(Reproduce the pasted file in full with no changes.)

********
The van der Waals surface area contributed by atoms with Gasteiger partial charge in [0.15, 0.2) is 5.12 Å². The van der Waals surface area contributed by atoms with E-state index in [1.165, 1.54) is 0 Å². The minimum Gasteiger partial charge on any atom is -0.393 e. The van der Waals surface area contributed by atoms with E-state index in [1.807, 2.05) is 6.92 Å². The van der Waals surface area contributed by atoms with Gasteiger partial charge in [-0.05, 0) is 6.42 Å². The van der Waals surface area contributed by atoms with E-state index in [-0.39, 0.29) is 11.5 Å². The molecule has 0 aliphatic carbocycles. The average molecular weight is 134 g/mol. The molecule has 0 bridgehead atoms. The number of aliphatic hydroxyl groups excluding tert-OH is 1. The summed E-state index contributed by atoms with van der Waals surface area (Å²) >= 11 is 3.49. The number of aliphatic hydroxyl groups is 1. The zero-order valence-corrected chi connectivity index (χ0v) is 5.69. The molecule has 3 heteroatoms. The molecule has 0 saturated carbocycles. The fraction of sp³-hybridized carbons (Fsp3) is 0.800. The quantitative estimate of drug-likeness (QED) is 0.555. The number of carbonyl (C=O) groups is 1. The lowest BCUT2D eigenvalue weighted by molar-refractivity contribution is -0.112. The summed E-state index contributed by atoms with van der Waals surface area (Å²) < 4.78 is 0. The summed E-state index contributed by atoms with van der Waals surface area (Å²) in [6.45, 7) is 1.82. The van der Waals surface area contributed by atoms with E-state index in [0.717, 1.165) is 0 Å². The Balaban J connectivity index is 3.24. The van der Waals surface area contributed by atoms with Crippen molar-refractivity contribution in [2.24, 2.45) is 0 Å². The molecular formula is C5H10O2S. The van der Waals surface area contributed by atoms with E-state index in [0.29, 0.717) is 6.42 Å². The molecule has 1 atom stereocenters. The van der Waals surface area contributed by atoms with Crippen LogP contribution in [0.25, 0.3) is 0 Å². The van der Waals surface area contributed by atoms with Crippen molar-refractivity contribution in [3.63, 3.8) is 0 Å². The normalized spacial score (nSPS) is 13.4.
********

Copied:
The van der Waals surface area contributed by atoms with Gasteiger partial charge in [0.15, 0.2) is 5.12 Å². The van der Waals surface area contributed by atoms with E-state index in [1.165, 1.54) is 0 Å². The minimum Gasteiger partial charge on any atom is -0.393 e. The van der Waals surface area contributed by atoms with E-state index in [1.807, 2.05) is 6.92 Å². The van der Waals surface area contributed by atoms with Gasteiger partial charge in [-0.05, 0) is 6.42 Å². The van der Waals surface area contributed by atoms with E-state index in [-0.39, 0.29) is 11.5 Å². The molecule has 0 aliphatic carbocycles. The average molecular weight is 134 g/mol. The molecule has 0 bridgehead atoms. The number of aliphatic hydroxyl groups excluding tert-OH is 1. The summed E-state index contributed by atoms with van der Waals surface area (Å²) >= 11 is 3.49. The number of aliphatic hydroxyl groups is 1. The zero-order valence-corrected chi connectivity index (χ0v) is 5.69. The molecule has 3 heteroatoms. The molecule has 0 saturated carbocycles. The fraction of sp³-hybridized carbons (Fsp3) is 0.800. The quantitative estimate of drug-likeness (QED) is 0.555. The number of carbonyl (C=O) groups is 1. The lowest BCUT2D eigenvalue weighted by molar-refractivity contribution is -0.112. The summed E-state index contributed by atoms with van der Waals surface area (Å²) < 4.78 is 0. The summed E-state index contributed by atoms with van der Waals surface area (Å²) in [6.45, 7) is 1.82. The van der Waals surface area contributed by atoms with E-state index in [0.717, 1.165) is 0 Å². The Balaban J connectivity index is 3.24. The van der Waals surface area contributed by atoms with Crippen molar-refractivity contribution in [2.24, 2.45) is 0 Å². The molecular formula is C5H10O2S. The van der Waals surface area contributed by atoms with E-state index in [0.29, 0.717) is 6.42 Å². The molecule has 1 atom stereocenters. The van der Waals surface area contributed by atoms with Crippen LogP contribution in [0.25, 0.3) is 0 Å². The van der Waals surface area contributed by atoms with Crippen molar-refractivity contribution in [3.63, 3.8) is 0 Å². The normalized spacial score (nSPS) is 13.4.